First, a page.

21 Sivan

You will light my candle; the LORD my God will enlighten my darkness.” Psalms 18:29

In this week’s portion, Beha’alotecha בהעלתך, the Eternal commands Moshe to tell his brother Aaron to light the candles so that the menorah would light up the Mishkan. This is how our portion begins.

It would be a mistake to read this parashah without connecting it to the last portion Naso נָשֹׂא, in which each tribe, represented by their princes, offered the exact same offerings before the Eternal. But Levi did not present any offering, nor was he called its Prince. Who was the prince of the tribe of Levi? It was Aaron and he was the one who represented his tribe and brought an offering before the Eternal when his tribe would be consecrated for service in the Mishkan (Bamidbar 8:6-14). However, when we read the story quickly we miss the process thinking that it was so logical and easy, especially since we know the outcome.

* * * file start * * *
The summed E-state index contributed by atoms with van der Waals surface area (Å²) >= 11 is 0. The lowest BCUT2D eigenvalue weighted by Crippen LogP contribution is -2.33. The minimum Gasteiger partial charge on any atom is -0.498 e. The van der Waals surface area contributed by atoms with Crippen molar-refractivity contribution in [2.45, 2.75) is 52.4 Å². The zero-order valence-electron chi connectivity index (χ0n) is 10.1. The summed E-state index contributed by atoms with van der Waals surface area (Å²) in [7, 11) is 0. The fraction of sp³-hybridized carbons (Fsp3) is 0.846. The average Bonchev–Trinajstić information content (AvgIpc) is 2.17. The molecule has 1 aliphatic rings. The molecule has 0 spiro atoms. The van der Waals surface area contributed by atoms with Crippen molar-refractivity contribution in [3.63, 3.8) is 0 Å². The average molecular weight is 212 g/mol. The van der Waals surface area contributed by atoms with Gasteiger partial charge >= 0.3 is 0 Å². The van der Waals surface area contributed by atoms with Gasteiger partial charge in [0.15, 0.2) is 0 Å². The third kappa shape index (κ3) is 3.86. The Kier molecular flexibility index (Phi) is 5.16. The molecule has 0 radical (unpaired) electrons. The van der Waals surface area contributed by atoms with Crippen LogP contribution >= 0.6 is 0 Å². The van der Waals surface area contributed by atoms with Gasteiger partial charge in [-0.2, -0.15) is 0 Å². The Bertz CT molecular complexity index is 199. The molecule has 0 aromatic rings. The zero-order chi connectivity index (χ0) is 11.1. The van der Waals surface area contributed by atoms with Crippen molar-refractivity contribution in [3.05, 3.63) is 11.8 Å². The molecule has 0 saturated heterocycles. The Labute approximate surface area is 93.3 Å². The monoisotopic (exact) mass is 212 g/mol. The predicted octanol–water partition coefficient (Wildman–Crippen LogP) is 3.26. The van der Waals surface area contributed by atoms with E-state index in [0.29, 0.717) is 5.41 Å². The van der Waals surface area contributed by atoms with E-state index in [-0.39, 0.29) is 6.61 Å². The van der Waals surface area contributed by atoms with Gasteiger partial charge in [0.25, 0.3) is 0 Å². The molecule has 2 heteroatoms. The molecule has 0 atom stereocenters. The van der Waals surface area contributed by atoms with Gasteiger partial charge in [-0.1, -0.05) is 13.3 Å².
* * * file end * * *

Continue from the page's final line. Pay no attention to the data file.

Bamidbar 8:2 says: “Speak to Aaron and say: When you light the candles, the seven candles shall shine towards the central candle of the menorah.” Everything starts with a “when” after everyone was called to present their offering to the Eternal except for Aaron, and all the tribes were represented except for Levi. I tried to imagine what was going on in Aaron’s mind at that moment.

After much research, I found an idea from our sages in Midrash Rabbah of what might have happened. It is written: “Aaron did not bring an offering…. with the other princes of the tribes, and then he thought: Woe is me! Maybe it’s my fault that God doesn’t accept the tribe of Levi? So, God told Moses: “Go and tell Aaron: Do not fear, you have a greater honor in store for you than this. . .: the offerings will remain in force only while the Temple is standing, but the lamps will always give light”.